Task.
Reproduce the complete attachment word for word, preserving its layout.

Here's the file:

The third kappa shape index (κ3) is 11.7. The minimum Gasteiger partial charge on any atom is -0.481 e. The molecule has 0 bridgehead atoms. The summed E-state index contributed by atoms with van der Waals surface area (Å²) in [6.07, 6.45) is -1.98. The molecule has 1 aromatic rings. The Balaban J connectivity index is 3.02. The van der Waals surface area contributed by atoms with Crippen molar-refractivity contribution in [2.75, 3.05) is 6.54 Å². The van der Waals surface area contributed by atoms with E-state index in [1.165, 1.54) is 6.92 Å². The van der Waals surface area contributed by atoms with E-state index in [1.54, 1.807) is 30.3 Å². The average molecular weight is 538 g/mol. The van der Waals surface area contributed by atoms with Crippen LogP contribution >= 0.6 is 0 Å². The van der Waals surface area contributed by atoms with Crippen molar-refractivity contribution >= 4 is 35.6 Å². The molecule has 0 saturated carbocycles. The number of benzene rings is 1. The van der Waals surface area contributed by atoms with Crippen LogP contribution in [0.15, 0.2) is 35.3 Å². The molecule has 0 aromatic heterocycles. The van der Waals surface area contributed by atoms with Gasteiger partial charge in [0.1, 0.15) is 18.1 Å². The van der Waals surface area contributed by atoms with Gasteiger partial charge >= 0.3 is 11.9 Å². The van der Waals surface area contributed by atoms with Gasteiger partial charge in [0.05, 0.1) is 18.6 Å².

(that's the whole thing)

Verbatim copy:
The third kappa shape index (κ3) is 11.7. The minimum Gasteiger partial charge on any atom is -0.481 e. The molecule has 0 bridgehead atoms. The summed E-state index contributed by atoms with van der Waals surface area (Å²) in [6.07, 6.45) is -1.98. The molecule has 1 aromatic rings. The Balaban J connectivity index is 3.02. The van der Waals surface area contributed by atoms with Crippen molar-refractivity contribution in [2.75, 3.05) is 6.54 Å². The van der Waals surface area contributed by atoms with E-state index in [1.165, 1.54) is 6.92 Å². The van der Waals surface area contributed by atoms with E-state index in [1.54, 1.807) is 30.3 Å². The average molecular weight is 538 g/mol. The van der Waals surface area contributed by atoms with Crippen LogP contribution >= 0.6 is 0 Å². The van der Waals surface area contributed by atoms with Crippen molar-refractivity contribution >= 4 is 35.6 Å². The molecule has 0 saturated carbocycles. The number of benzene rings is 1. The van der Waals surface area contributed by atoms with Crippen LogP contribution in [0.15, 0.2) is 35.3 Å². The molecule has 0 aromatic heterocycles. The van der Waals surface area contributed by atoms with Gasteiger partial charge in [0.1, 0.15) is 18.1 Å². The van der Waals surface area contributed by atoms with Gasteiger partial charge >= 0.3 is 11.9 Å². The van der Waals surface area contributed by atoms with Gasteiger partial charge in [0.05, 0.1) is 18.6 Å².